Film Review: Savages

Posted in Film, Reviews
By Martin Roberts on 17 Sep 2012

Whatever you may think of Oliver Stone’s work, it’s fair to say that his films usually arrive with a certain level of interest. From his early Vietnam trilogy to political thrillers and the controversy-courting Natural Born Killers, people are usually talking about his films. Which is why it’s disappointing to be presented with something like Savages, which feels – to use a word not often associated with the director – incidental.

That’s not to say that Savages – which tells the story of two drug-dealing entrepreneur buddies – is a bad film, because it isn’t, but it does feel like a stepping-stone to a more interesting project.

We begin in Laguna Beach, and a voiceover from O (Blake Lively) which introduces us to Chon and Ben (Taylor Kitsch and Aaron Taylor-Johnson, respectively), who run a high earning cannabis dealing business. Chon, an ex-Marine, is the muscle, and good-hearted Ben is the brains behind the operation. That summary sells their characters a little short, but it’s the basic setup of the film. O – short for Ophelia – is girlfriend to both of them, and it’s an arrangement they all get along with. No jealously, no fights; just friendship and trust. This setup feels a little tacked on at first, but actually the three of them have convincing chemistry, and make it work.

The friends’ successful operation is threatened when a larger Mexican cartel – presided over by the glamorous but deadly Elena Sanchez (Salma Hayek) – decides it wants a cut of the action. Ben is in favour of getting out of the game, while Chon doesn’t like anyone telling him what to do. It quickly becomes clear than there won’t be an easy way out, and when O is kidnapped, they are forced to play ball with their new employers, at least until they can figure out an escape route.

The film keeps a fair amount of plates spinning for a decent percentage of its runtime but, by the end, the sound of smashing crockery, while not deafening, is difficult to ignore. O initially seems to be under a great deal of threat when she is kidnapped, but a subplot involving Elena’s daughter contrives to suggest a paternal bond between captive and capturer, which is an interesting idea but doesn’t really come off. Similarly, Elena’s chief brute Miguel – played with effective force by Benicio del Toro, even if we’ve seen similar performances from him before – represents both the film’s primary manifestation of threat and violence, but also gets the most comic beats, a juxtaposition which dampens his effectiveness slightly. There’s also a scene with him near the end – involving a mobile phone – which feels unnecessarily exploitative.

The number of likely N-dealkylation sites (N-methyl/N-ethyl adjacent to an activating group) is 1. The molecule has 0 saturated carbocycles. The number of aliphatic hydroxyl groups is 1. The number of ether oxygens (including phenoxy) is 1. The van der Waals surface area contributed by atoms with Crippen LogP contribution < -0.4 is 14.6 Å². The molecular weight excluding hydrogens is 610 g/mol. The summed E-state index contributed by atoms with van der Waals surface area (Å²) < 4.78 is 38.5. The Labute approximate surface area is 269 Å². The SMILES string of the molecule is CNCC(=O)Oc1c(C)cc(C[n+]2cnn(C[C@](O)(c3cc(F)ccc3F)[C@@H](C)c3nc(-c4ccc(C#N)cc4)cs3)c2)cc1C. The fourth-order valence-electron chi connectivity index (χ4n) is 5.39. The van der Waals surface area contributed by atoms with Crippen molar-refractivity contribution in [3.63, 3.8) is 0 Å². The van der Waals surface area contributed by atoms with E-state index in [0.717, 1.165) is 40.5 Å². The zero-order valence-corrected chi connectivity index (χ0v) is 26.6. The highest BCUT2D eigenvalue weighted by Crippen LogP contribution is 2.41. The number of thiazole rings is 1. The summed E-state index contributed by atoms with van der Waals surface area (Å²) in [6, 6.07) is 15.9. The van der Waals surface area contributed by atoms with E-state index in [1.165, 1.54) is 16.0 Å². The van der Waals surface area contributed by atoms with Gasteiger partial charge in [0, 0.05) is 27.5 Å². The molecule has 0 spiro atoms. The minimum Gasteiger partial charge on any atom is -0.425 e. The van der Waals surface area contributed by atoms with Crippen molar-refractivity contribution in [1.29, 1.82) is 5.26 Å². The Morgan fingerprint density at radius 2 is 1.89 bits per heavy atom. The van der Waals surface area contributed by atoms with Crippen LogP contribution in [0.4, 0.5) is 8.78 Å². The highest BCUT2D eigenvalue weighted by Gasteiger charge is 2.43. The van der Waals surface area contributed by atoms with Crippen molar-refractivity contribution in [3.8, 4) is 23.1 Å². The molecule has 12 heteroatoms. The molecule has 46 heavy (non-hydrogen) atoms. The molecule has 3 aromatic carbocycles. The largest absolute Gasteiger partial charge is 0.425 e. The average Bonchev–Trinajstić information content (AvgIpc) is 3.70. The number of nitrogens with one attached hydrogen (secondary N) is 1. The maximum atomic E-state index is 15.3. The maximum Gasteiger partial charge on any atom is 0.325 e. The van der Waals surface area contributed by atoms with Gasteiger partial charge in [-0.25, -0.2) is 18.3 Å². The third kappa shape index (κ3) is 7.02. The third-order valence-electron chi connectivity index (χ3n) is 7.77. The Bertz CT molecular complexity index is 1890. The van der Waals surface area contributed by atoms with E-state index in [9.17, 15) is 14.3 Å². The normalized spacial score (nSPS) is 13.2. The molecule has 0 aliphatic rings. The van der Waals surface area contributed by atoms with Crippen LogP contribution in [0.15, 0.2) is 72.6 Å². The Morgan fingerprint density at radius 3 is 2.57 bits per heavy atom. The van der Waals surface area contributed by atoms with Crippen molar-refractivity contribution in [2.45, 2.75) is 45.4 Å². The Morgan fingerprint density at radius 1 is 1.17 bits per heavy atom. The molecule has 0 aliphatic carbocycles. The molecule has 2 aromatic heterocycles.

And then there’s the ending. It’s difficult to imagine what the thinking was behind the film’s final act, but it’s badly misjudged, and leaves a sour taste in the mouth that the film doesn’t deserve. It’s an ending which lacks the conviction of some of the earlier, much stronger, scenes, and it does a disservice to decently established characters.

Speaking of which, the cast all perform well. Taylor Kitsch, who has managed to helm two box office flops in one year – John Carter and Battleship – redeems himself a bit here, and is perfectly good as Chon, giving him a nuance which he needs, Aaron Taylor-Johnson gives believability and charm to his slightly rote ‘criminal with a heart’ role, and Blake Lively does well as the protagonists’ joint lover. Meanwhile, John Travolta enjoys himself as a police snitch, and Salma Hayek is lots of fun as the bitchy drug baron, conveying the kind of commanding female presence that was buried beneath all Charlize Theron’s enjoyable but silly shouting in Snow White and the Huntsman earlier this year.

Stone has put together a technically sound and sporadically thrilling thriller, but it drops the ball at the end, and tries to squeeze a bit too much into its runtime. It also doesn’t have the level of comm entary or depth we might expect from Stone, which isn’t necessarily a criticism, of course, but this doesn’t have quite enough about it to stop it from feeling, well, incidental.


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